There's No Slacking at the No Pants Subway Ride

The infamous event is back to summon calf-based goosebumps, on public transportation, in the heart of winter.

What to Know

  • Sunday, Jan. 13
  • Metro fare required
  • Six "rendezvous" points around Southern California

Perhaps, in recent weeks, you've gotten a passing case of the goosepimples, thanks to a wonderful holiday gift, or a moving seasonal light show, or because you made your flight to head home and see your family with moments to spare.

Wintertime's goosepimple delivery system hasn't wrapped quite yet, however, and we're not talking about the brisk breezes that have a way of sweeping through LA, with regularity, during the first month of the year.


Rather, we're talking about the No Pants Subway Ride, which is known as the No Pants Metro Ride 'round Southern California.

Which is an event that, yes, follow along with us here, involves people riding public transportation with calves, knees, and maybe/probably some thigh explosure.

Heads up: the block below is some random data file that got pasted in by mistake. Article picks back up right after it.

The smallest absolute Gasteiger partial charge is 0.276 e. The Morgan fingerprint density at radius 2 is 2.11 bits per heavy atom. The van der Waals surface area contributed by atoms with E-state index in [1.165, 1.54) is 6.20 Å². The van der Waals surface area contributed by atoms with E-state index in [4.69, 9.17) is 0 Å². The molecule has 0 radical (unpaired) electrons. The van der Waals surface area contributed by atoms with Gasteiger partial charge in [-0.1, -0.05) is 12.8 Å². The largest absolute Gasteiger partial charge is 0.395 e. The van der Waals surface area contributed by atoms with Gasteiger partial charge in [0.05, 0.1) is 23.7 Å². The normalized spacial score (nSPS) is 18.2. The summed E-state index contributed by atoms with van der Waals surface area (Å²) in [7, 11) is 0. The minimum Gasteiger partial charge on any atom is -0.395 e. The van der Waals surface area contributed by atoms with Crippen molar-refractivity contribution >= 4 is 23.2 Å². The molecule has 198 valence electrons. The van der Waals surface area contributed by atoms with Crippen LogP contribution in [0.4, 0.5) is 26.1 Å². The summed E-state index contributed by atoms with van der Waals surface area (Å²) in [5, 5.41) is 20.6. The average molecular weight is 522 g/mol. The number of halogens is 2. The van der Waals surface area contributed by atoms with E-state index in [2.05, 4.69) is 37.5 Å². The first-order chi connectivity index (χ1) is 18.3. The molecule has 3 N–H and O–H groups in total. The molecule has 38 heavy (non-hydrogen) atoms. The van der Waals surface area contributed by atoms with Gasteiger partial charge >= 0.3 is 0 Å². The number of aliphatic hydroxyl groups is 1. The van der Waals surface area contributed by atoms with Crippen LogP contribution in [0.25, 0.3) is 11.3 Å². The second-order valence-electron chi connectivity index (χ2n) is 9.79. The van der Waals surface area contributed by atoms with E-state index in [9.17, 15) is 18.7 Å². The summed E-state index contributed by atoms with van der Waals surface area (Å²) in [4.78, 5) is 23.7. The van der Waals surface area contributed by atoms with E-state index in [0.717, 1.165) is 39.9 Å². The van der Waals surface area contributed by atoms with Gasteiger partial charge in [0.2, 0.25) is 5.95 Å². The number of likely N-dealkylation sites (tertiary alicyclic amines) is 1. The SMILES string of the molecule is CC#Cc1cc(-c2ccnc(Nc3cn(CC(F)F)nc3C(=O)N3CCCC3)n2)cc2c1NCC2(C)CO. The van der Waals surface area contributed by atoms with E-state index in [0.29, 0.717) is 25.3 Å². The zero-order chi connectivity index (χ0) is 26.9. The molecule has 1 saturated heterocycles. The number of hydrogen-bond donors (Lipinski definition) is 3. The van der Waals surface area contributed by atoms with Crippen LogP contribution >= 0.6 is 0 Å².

Yes, they are wearing bottoms of some sort, so wipe your brow and breath a sigh of relief, if that was your first question. 


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If your second question is "how can I join the Sunday, Jan. 13 ride?," then best visit the LA HQ to learn all that you need/must know about the No Pants Metro Ride.

You'll discover the six "rendezvous" spots — they're Metro stations, yep, covering particular points along the Gold, Red, Blue, Purple, and Expo Lines — and that having a TAP card is essential.

Started by Improv Everywhere, in New York City, just a few years into this millennium, the No Pants Subway Ride has a mirthful and high-jinks-y spirit, no doubt.

Participants are welcome to "bulk up" with coats and hats, while keeping a lot of their legs breezy 'n kneesy.

The "high-jinks-y" part hails from the fact that no-pantsers have a way of purposefully not noticing each other, making it a very straight-faced affair.

It's happening all over the world, too, or at least a lot of locations in the U.S. and beyond, on Jan. 13, so read more now. That is, if you're curious about the history, the widespreadness, and the impish inclinations of this long-running wintertime lark.

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